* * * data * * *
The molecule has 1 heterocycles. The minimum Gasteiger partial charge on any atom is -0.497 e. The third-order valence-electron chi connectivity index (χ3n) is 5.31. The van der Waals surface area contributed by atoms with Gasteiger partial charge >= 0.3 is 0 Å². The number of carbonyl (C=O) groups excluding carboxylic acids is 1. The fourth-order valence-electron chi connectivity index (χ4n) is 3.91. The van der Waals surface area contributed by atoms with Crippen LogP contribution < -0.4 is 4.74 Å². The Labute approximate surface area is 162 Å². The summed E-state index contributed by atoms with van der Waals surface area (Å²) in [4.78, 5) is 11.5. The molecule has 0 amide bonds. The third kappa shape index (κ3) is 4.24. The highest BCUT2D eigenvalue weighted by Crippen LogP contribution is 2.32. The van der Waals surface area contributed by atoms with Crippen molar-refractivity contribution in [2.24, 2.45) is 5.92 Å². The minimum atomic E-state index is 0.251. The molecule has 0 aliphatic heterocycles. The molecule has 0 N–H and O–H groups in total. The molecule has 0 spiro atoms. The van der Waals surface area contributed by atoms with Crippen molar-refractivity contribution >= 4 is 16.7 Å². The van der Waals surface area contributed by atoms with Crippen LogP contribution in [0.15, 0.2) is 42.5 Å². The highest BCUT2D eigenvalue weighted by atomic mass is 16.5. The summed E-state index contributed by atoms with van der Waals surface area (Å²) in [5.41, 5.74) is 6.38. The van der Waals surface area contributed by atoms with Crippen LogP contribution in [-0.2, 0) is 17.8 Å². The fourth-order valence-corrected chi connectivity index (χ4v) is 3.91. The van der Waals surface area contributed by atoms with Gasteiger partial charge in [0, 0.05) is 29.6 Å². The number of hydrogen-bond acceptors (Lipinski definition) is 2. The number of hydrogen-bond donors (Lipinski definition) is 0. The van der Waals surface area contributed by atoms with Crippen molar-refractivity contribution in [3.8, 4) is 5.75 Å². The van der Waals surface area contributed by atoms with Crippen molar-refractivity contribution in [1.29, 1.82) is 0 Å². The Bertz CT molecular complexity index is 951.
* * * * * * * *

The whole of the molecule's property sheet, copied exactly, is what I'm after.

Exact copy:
The molecule has 1 heterocycles. The minimum Gasteiger partial charge on any atom is -0.497 e. The third-order valence-electron chi connectivity index (χ3n) is 5.31. The van der Waals surface area contributed by atoms with Gasteiger partial charge >= 0.3 is 0 Å². The number of carbonyl (C=O) groups excluding carboxylic acids is 1. The fourth-order valence-electron chi connectivity index (χ4n) is 3.91. The van der Waals surface area contributed by atoms with Crippen LogP contribution < -0.4 is 4.74 Å². The Labute approximate surface area is 162 Å². The summed E-state index contributed by atoms with van der Waals surface area (Å²) in [4.78, 5) is 11.5. The molecule has 0 amide bonds. The third kappa shape index (κ3) is 4.24. The highest BCUT2D eigenvalue weighted by Crippen LogP contribution is 2.32. The van der Waals surface area contributed by atoms with Crippen molar-refractivity contribution in [2.24, 2.45) is 5.92 Å². The minimum atomic E-state index is 0.251. The molecule has 0 aliphatic heterocycles. The molecule has 0 N–H and O–H groups in total. The molecule has 0 spiro atoms. The van der Waals surface area contributed by atoms with Crippen molar-refractivity contribution >= 4 is 16.7 Å². The van der Waals surface area contributed by atoms with Crippen LogP contribution in [0.15, 0.2) is 42.5 Å². The highest BCUT2D eigenvalue weighted by atomic mass is 16.5. The summed E-state index contributed by atoms with van der Waals surface area (Å²) in [5.41, 5.74) is 6.38. The van der Waals surface area contributed by atoms with Crippen LogP contribution in [-0.2, 0) is 17.8 Å². The fourth-order valence-corrected chi connectivity index (χ4v) is 3.91. The van der Waals surface area contributed by atoms with Gasteiger partial charge in [0, 0.05) is 29.6 Å². The number of hydrogen-bond acceptors (Lipinski definition) is 2. The number of hydrogen-bond donors (Lipinski definition) is 0. The van der Waals surface area contributed by atoms with Crippen molar-refractivity contribution in [3.8, 4) is 5.75 Å². The van der Waals surface area contributed by atoms with Crippen molar-refractivity contribution in [1.29, 1.82) is 0 Å². The Bertz CT molecular complexity index is 951.